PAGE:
Tommy was nineteen, and having completed his apprenticeship as a Panel Beater, started his own little business and was doing really well. His rally driving was also progressing and although still only a novice, he was already being tipped as a future champion. On the October bank holiday he was returning from a dance in Loftus Hall, a few miles from home, in terrible weather and horrible driving conditions, when he had some kind of an optical illusion that caused him to see a whitewashed wall at a bend as a continuation of the road. Slamming into the three-foot-thick wall, he broke his two hips and in the early hours of the morning was taken by ambulance to Wexford hospital.
We got a phone call at 5 am, and having rushed the twenty-five miles to his bedside, we found him still in shock but in good spirits. When we again visited him late that evening we were told that he was being removed the next day to Kilkenny hospital for routine pinning of his broken hips. We were all, including Tommy himself, relieved that he wasn’t more seriously injured, and that in time all would be well and he would make a full recovery.
The next morning, again at 5 am, the phone rang. A call from the hospital saying that Tommy had a bad night and requesting us to come in. We arrived and were told that he was now sleeping after hours of torturous manipulation, in an effort to clear his lungs. He had developed ‘Embolism,’ a thickening of the blood due to severe trauma.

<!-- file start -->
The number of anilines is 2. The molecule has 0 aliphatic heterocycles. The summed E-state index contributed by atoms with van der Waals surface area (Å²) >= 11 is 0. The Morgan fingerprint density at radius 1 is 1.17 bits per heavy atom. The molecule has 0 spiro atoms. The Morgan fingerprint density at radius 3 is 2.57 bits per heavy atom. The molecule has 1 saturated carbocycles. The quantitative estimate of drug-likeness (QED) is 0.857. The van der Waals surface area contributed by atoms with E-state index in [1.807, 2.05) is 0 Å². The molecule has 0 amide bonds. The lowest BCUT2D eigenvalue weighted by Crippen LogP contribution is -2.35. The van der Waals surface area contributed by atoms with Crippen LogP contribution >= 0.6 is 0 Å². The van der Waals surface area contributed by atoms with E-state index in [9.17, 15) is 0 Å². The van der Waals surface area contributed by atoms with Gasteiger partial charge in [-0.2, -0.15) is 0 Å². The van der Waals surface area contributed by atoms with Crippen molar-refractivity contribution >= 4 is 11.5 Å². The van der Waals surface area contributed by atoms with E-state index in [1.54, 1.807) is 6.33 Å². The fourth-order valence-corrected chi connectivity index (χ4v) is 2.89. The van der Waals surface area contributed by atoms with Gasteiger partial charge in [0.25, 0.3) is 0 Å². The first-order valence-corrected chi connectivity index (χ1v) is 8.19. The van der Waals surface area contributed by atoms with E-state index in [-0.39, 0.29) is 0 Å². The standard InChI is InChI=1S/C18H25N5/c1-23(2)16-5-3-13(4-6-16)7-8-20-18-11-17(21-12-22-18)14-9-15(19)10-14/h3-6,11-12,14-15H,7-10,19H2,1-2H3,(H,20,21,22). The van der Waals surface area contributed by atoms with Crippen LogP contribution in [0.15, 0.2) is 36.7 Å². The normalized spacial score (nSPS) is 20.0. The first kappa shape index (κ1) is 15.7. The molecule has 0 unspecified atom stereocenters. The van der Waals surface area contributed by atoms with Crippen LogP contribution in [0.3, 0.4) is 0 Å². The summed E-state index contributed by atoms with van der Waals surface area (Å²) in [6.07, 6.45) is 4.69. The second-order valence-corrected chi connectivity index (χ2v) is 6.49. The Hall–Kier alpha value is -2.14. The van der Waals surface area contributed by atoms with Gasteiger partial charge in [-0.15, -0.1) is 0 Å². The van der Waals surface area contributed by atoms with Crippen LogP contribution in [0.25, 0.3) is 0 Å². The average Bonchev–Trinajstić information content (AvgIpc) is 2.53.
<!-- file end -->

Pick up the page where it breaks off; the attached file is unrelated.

Having spoken briefly to the ward sister, we sensed that Tommy’s condition was critical and instead of waiting around the hospital, we decided to go down the town and attend morning mass at the Franciscan church. We prayed as we never prayed before and placed Tommy’s life in the care of all the angels and saints we ever knew, including Granny and Saint Martin.
As we walked back through the big entrance hall of the hospital we were met by the Matron who ushered us into a side room We were immediately petrified as to what it might mean, but we were still hopeful that our prayers would be answered. We froze in shock at the nun’s devastating pronouncement.
“I’m sorry to tell you that we have lost Tommy.”
The next few days for all of us was like going through the motions of a horror hypnotic spell. The massive funeral, the anguish and mourning of his young friends – they took his crashed car and buried it deep underground in a nearby dump, never to be seen again – the deluge of sympathy and goodwill, and the love and support of the whole community. As I was following the coffin out of Ramsgrange church, some woman that I have never identified, tapped me on the shoulder and said:
“Paddy … God always made the back to bear the burden.”
But my burden was over-loaded with the anger I felt, and still feel, that Tommy could and should have been saved. The likely onset of ‘Embolism’ should have been foreseen at the hospital and measures taken to prevent it. It wasn’t, and ever since, Tommy and Granny are sleeping side by side in the peace and silence of Horeswood cemetery. Just nineteen, a bright and lovable young star, a gifted tradesman just starting his career. We were shocked, devastated and angry. It took a long time to pick up the pieces. You never really recover.
From ‘THE LONG ROAD’ (My Journey)
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